Dutch Doors open disjointedly: a dark Cartesian dream. Say hey: the head swings here without the body. While down below, a body beasts beneath the head: wild as the waters, beating its chest. All brawn: bah dum bum dum bum dum.
Open the top door: I want to tell a story: (a bee walks its weeping seams, getting his black gams gummy). In the beginning, to be headed anywhere was to be alive: believing in the here to there: the better to best soft traps along the taffy path.
In the beginning we lived in the city. In the end we died inside a child’s drawing of the water: impaled on the sharp Vs that spelled out our oblivion. I thought I’d shell the story: I thought I’d seek its secrets in the soup: a pilgrim: I would trouble it like a fork.
Treading open water, I tried to yell the story: Helicopters, help me not! The command came down anyway, choppered: Try using I statements. But the trick to Dutch Doors is togetherness: one without the other and you’ll never keep the weather out:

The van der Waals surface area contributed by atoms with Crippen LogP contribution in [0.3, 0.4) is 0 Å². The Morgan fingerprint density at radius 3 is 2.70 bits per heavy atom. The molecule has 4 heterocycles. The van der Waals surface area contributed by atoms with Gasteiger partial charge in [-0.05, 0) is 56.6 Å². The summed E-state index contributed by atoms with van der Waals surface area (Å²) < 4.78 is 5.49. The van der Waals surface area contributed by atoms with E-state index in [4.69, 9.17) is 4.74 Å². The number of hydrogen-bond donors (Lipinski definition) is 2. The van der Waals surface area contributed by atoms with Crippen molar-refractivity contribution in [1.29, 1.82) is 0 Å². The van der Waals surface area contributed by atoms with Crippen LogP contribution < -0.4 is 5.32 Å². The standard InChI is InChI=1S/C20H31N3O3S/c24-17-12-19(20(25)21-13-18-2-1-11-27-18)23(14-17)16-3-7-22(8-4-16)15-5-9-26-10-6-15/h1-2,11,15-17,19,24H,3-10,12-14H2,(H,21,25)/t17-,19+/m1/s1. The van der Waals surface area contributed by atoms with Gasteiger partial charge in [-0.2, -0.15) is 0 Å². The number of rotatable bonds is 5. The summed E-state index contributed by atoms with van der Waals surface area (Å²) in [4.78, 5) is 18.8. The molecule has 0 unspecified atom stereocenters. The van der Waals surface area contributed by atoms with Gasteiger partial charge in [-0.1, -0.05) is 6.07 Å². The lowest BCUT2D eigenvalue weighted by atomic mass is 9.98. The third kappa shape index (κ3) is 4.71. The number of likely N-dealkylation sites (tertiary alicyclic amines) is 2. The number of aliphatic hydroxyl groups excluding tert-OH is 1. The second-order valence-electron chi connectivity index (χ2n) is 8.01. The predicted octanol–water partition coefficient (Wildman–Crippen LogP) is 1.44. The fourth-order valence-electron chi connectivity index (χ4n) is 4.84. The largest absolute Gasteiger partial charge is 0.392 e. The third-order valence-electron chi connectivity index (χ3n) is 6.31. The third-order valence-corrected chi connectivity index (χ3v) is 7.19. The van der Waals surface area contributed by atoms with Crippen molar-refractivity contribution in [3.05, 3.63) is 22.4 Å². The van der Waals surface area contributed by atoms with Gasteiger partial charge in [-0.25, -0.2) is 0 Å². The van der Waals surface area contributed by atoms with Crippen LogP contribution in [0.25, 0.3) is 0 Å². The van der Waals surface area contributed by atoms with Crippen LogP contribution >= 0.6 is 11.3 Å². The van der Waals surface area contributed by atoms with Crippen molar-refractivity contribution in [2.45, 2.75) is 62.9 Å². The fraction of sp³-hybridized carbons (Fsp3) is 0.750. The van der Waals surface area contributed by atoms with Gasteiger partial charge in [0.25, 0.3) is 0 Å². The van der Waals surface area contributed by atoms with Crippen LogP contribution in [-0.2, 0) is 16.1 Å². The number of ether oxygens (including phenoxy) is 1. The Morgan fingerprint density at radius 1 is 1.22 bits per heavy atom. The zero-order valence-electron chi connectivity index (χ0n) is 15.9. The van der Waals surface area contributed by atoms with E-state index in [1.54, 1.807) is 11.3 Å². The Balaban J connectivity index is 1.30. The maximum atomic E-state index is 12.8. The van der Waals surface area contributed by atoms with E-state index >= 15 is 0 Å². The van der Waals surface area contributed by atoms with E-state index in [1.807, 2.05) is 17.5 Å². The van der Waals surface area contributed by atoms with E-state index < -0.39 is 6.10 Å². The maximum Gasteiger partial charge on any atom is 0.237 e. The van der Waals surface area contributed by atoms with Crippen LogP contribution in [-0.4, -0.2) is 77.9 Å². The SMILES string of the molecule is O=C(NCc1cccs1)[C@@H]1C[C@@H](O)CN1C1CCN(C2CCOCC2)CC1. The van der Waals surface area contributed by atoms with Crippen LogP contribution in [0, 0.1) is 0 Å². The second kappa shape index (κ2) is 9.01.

you’ll never batten down. In the end, the only way to quell a story is more story. Truth truth truth truth truth truth: I slapped at it, trying to stay upright. You took my precious head with you— But what does it matter: Disengage: the bottom door is mine.
I’ll be all we swallowed: be figurine and miracle: be pregnant with the dregs. Who lives headless inside the word until: whose feet scrape together: a rusty obsessed song—And Still.
Bridget Talone has an MFA from the Iowa Writers Workshop. She lives in Philadelphia and is an Assistant Editor for Saturnalia Books.